Thank you for coming to the Older Adult Affinity group of NJHSA.  There were so many positive comments regarding your presentation as it was very pertinent to our population as well as the challenges that people are facing over the past two years.  Your presentation was informative and provided so many key points in helping to identify someone who is older that could be suffering silently from depression.  You have opened the eyes of many people which I am sure will result in some positive benefits to our clients as well as family members.

Brenda Yuen, Director of Programs and Communications
Network of Jewish Human Service Agencies

The Passionate Life: Creating Vitality and Joy at Any Age

No matter our age we can be living a joyful vital life. In this presentation, I share a wealth of information on how to create a life you love and to be healthy in the process.  I cover:

  • Having a purpose gives our life meaning and excitement.
  • Worrying what other people think is a sure-fire way to take the wind out of our sails.
  • Staying healthy is simple and effective through better food choices and exercising.
  • Laughing creates vitality and joy, and gives us the energy to pursue our dreams with passion.
Participants will leave with:

  • Inspiration to find a new dream or renew an old one
  • Tips to get back on track in their own lives
  • Guidance to calm the mind and body
  • Permission to love yourself right now in this very moment!

The Power of Humor for Healing

Humor is one of the most powerful ways to break the cycle of negative thinking and it’s resulting depressed or anxious mood. Humor interferes with that downward spiral of energy-zapping thoughts, by helping us to notice the absurdity of situations that may anger or threaten us. Laughter creates positive emotions, such as joy, amusement, hope, confidence, and overall well-being. Here I cover:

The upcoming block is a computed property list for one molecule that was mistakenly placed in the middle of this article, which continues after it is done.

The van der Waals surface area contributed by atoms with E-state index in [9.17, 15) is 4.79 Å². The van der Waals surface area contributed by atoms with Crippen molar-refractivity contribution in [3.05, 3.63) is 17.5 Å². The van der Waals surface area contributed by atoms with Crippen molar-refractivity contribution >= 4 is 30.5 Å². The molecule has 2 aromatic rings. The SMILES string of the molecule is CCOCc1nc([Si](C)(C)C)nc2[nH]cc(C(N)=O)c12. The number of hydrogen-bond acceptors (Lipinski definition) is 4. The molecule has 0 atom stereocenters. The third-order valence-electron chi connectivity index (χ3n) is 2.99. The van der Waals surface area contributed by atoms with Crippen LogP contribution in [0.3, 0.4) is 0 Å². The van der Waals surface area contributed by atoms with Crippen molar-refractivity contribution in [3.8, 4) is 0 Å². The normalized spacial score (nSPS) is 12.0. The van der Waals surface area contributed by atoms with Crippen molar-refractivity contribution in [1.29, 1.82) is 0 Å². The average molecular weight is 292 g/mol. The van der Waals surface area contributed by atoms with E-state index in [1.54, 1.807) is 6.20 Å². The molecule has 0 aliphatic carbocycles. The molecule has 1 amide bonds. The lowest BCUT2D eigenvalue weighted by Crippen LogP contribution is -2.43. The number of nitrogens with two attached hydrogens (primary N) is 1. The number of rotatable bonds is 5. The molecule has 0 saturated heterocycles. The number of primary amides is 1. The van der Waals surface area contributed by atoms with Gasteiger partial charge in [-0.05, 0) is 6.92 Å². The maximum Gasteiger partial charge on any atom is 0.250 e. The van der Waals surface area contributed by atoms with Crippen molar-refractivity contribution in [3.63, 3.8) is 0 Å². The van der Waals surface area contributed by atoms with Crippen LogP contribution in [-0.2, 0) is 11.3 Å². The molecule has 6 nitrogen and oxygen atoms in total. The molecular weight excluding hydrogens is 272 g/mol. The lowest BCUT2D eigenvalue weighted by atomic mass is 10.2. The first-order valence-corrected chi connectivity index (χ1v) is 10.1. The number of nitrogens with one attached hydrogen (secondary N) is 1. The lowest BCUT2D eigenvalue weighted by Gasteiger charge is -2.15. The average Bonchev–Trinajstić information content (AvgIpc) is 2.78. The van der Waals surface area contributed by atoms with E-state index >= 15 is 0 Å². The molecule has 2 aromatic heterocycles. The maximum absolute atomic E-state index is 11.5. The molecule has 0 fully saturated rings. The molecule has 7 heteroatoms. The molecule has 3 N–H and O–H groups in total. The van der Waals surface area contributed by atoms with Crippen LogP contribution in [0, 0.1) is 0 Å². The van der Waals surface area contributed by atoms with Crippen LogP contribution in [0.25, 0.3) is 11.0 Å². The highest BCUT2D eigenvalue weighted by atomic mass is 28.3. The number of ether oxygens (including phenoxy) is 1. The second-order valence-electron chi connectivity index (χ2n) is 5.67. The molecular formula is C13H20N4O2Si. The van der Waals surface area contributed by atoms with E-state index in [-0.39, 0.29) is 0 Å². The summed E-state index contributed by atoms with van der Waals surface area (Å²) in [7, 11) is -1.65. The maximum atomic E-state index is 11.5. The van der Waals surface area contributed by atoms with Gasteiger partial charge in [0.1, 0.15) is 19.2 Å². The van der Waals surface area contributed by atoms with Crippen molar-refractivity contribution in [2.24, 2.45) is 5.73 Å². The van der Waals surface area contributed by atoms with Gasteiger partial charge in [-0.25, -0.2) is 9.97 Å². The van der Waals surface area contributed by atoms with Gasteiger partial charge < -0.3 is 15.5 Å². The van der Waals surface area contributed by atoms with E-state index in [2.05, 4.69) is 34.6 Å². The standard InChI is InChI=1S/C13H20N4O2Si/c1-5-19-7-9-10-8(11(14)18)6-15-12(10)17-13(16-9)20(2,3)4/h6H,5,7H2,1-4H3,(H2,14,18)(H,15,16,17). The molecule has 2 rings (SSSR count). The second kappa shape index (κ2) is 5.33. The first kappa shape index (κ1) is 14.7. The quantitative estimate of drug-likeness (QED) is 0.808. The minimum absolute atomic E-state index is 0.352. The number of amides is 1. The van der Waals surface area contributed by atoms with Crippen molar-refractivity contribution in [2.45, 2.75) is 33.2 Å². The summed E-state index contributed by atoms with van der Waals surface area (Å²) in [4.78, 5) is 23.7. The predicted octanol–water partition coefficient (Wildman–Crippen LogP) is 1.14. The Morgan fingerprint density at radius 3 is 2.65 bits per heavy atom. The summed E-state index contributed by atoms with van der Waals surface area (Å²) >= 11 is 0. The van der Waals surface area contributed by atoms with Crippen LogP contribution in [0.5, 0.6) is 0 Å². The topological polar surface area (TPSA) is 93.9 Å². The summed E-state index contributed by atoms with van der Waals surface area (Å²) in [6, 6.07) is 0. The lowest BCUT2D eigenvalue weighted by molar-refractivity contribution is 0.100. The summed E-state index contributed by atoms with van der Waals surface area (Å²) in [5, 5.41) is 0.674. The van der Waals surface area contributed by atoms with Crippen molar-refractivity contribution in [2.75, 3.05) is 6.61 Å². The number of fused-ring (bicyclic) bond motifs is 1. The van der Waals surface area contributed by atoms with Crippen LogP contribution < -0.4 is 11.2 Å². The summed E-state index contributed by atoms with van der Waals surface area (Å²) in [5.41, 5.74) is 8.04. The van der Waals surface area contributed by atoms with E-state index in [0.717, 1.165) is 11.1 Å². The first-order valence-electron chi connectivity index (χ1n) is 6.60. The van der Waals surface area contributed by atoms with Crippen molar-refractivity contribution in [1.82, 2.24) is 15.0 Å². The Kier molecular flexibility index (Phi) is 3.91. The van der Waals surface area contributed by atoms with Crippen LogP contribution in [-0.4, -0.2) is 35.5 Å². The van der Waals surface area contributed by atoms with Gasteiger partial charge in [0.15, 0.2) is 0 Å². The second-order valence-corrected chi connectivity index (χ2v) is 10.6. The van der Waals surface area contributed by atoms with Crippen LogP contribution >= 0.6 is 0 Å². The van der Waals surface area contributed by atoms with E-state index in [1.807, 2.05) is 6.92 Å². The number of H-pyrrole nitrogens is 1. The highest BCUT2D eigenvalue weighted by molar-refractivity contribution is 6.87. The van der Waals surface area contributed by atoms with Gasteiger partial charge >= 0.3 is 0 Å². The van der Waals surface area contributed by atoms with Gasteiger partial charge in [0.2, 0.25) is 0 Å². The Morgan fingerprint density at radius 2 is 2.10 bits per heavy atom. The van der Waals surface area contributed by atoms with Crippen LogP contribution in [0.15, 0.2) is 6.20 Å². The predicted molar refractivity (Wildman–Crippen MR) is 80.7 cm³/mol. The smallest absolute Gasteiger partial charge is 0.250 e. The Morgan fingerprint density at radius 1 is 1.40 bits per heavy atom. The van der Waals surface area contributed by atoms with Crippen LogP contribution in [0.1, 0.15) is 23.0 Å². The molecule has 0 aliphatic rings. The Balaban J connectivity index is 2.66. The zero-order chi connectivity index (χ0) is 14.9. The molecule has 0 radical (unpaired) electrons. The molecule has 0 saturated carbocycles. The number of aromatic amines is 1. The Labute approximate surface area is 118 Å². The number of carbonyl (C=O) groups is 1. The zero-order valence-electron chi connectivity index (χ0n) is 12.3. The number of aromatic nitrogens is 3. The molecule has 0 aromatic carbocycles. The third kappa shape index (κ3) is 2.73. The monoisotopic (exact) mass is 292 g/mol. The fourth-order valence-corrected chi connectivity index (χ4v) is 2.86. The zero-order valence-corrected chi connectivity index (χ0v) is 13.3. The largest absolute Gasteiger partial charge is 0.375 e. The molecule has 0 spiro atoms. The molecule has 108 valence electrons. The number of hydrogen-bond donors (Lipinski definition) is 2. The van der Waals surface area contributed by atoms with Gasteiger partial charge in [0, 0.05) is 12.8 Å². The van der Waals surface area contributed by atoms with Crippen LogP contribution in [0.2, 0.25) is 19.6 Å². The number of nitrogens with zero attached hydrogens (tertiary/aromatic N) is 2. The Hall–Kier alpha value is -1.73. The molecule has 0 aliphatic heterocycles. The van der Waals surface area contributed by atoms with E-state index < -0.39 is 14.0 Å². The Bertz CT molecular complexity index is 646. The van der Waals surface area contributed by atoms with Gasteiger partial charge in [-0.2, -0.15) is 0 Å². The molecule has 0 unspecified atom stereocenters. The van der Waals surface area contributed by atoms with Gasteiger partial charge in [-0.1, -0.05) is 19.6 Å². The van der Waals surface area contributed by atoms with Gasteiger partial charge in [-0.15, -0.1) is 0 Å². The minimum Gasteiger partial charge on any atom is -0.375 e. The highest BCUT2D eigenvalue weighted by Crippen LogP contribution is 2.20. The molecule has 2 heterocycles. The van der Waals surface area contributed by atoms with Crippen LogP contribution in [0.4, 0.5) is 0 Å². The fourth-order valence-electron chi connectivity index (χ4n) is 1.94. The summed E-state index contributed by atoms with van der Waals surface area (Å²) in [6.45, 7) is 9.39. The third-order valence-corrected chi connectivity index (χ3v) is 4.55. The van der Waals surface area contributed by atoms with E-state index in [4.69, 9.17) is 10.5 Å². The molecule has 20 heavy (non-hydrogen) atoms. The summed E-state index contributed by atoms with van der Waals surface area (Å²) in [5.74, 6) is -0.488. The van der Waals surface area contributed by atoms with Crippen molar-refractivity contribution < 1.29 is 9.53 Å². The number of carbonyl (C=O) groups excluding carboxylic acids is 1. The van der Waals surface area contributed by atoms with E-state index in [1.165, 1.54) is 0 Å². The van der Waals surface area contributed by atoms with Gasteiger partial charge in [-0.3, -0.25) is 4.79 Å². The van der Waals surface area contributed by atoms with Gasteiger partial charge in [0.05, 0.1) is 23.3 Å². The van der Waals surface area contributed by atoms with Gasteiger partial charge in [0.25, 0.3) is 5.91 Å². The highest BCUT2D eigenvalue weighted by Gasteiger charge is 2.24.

• Humor and laughter have actual mood and health benefits.
  • While some think it’s impossible to enjoy humor when things are stressful, this is precisely the time when it’s needed the most.
  • We don’t all enjoy the same type of humor and that’s OK.

Participants will leave with ways of making themselves laugh, when they don’t feel like laughing.

Realistic Optimism is Good For Your Health

Optimism leads to a more positive mood and defeats feelings of depression. Being a realistic optimist means we’re aware of challenges, that we know we need to take the appropriate actions in order to achieve what we want, and that we focus on looking for the best steps to take and, conversely, that we work on accepting those things that cannot be changed. In this chapter, I discuss the myriad of health and mood benefits of optimism.
Participant will learn how to:

  • Become a realistic optimist
  • Using humor to increase optimism
  • Practice realistic optimism

The Power of Generosity without Expectations

Numerous studies have found that there are many benefits to being generous. However, the benefits are only experienced when we expect nothing in return. Here, the benefits of giving without expectation, are explored, including how it adds meaning to our lives, including:

  • Generosity is one of the most powerful ways of improving your mood.
  • Expectation decreases the benefit of generosity
  • How to give, powerfully, even if you don’t have money to be financially generous.
Promotional Experience and Speaking Engagements

  • Quarterly speaking engagements at The Court at Round Rock Senior Residence as part of their Brain University. Topics included: “Humor for Healing,” “Optimism is Good for Your Health,” “Food and Mood, Dementia.”
  • “Caring for the Caregiver.” Multiple speaking engagements including, Austin Groups on Aging, Austin Area Home Care Council, Family Councils of various assisted living communities in Austin, Texas.
  • “Optimism is Good for Your Health” at Longhorn Village Senior Residence in Austin, TX; Century Village (Over 55 Active Community). Deerfield Beach, Florida
  • “Optimism is Good for Your Health,” Retirement Community in Puerto Vallarta, Mexico.
  • “Healthy Aging,” Punta Mita Time Restaurant in Punta Mita, Mexico, 2007.
  • “Depression in the Elderly,” Seminar for the Capital Area Psychological Association, Austin, TX, 2005.
  • Multiple in-service seminars for staff members of nursing homes covering dementia and depression in the elderly.

To contact Dr. Mara, email: or call her at: 512-626-6973